If you were in charge, how would you structure health care for pregnant women in this country?

I am biased, I don't think that OBs should be default care providers and I'd like to see a system where midwives provide the bulk of low-risk care both in hospital and out. I'd like to see all states recognize CPMs alongside CNMs and provide both types of midwives equal reimbursement by insurance (private and state provided). Last, more access to free-standing birth centers that meet the definition of birth centers set forth by the National Association of Childbearing Centers, rather than meeting the defiinition of out-patient surgicenters (NACC missed the boat by not legally defining birth center) to keep it pure and out of hospitals).

(And BTW, do you have reservations about family practitioners providing obstetric care? They have so much else to cover in residency that surely they don't get a ton of time handling complicated OB cases either.)

I don't have any reservations about FPs providing care. The FPs I have experience with in my area think similarly to midwives and in general provide low intervention care. They, as we, transfer care of complicated cases to OBs.

By Anonymous MetroMidwife, at 1:13 PM  

I had to read back to understand that Jamie was not being asked to answer those questions. So knowing it was Amy...

5. I would ban social inductions and elective C-section for social reasons.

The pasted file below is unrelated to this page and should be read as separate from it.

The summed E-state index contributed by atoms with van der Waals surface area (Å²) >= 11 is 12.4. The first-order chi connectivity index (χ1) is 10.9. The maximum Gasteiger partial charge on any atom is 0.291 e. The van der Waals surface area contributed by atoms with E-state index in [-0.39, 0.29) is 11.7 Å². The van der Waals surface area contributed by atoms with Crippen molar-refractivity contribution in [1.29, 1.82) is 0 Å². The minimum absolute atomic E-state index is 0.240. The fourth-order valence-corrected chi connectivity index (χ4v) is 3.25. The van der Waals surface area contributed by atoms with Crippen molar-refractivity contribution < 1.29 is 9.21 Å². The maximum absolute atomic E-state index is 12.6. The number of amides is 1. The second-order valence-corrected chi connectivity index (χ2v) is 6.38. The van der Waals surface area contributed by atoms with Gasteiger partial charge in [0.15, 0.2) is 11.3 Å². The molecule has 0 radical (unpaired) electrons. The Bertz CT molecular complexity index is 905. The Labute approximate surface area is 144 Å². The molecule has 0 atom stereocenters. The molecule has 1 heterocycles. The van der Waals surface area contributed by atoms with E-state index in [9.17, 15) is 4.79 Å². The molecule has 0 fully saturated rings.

This interesting and I'd add VBAC TOL as a SOC unless conditions indicate absolute prohibition on a case by case basis. Although I agree the ban of social inductions and elective Cesareans would quickly improve obstetric care, I wonder how this could be put into action. "My body, my baby, my choice." I can hear it already!

By Anonymous MetroMidwife, at 5:03 PM  

"Although I agree the ban of social inductions and elective Cesareans would quickly improve obstetric care, I wonder how this could be put into action. "My body, my baby, my choice." I can hear it already!"

It is pretty well established that medical procedures should only be performed for medical reasons. So, a woman might tell her doctor that she wants her gallbladder removed, but unless she has a medical indication for the surgery, no one is going to do it.

That's why I was so disappointed in ACOG's response. It is not an issue of automony and they were wrong to suggest that it was. It is an issue of medical procedures being used for non-medical reasons, and as such, should have received official disapproval.

Although many women try to induce themselves (castor oil being a favorite treatment), pitocin induction cannot be considered anything other than a medical procedure and, as such, should be reserved for medical indications. The case against elective C-sections for social reasons is even more stark.

The case in favor of TOL after previous C-section is different, since there is medical evidence to suggest that the risk of certain rare complications can be reduced by elective repeat C-section. In that setting, a woman is deciding between two different sets of possible complications. However, I strongly believe that every woman deserves the option to choose TOL and not be railroaded into an elective repeat C-section.

The hospital where I trained prohibited social inductions and absolutely banned C-sections for social reasons. No one ever challenged it during the years I was there.

By Blogger Amy Tuteur, MD, at 2:37 PM  

Amy, I sent a post about a German attempt to reduce PTL- I am not thrilled about the cervical closure but the pH info looks promising- I am hoping you received the post but didn't leave it on the list. I think that we all want a reduction in complications.

By Anonymous Anonymous, at 2:08 AM  

Anonymous:

"I sent a post about a German attempt to reduce PTL"

I did not receive it. Perhaps you can send it again.

By Blogger Amy Tuteur, MD, at 6:58 AM  

here is the link for the PTL info--

http://www.saling-institut.de/eng/index.html

By Anonymous Anonymous, at 11:40 AM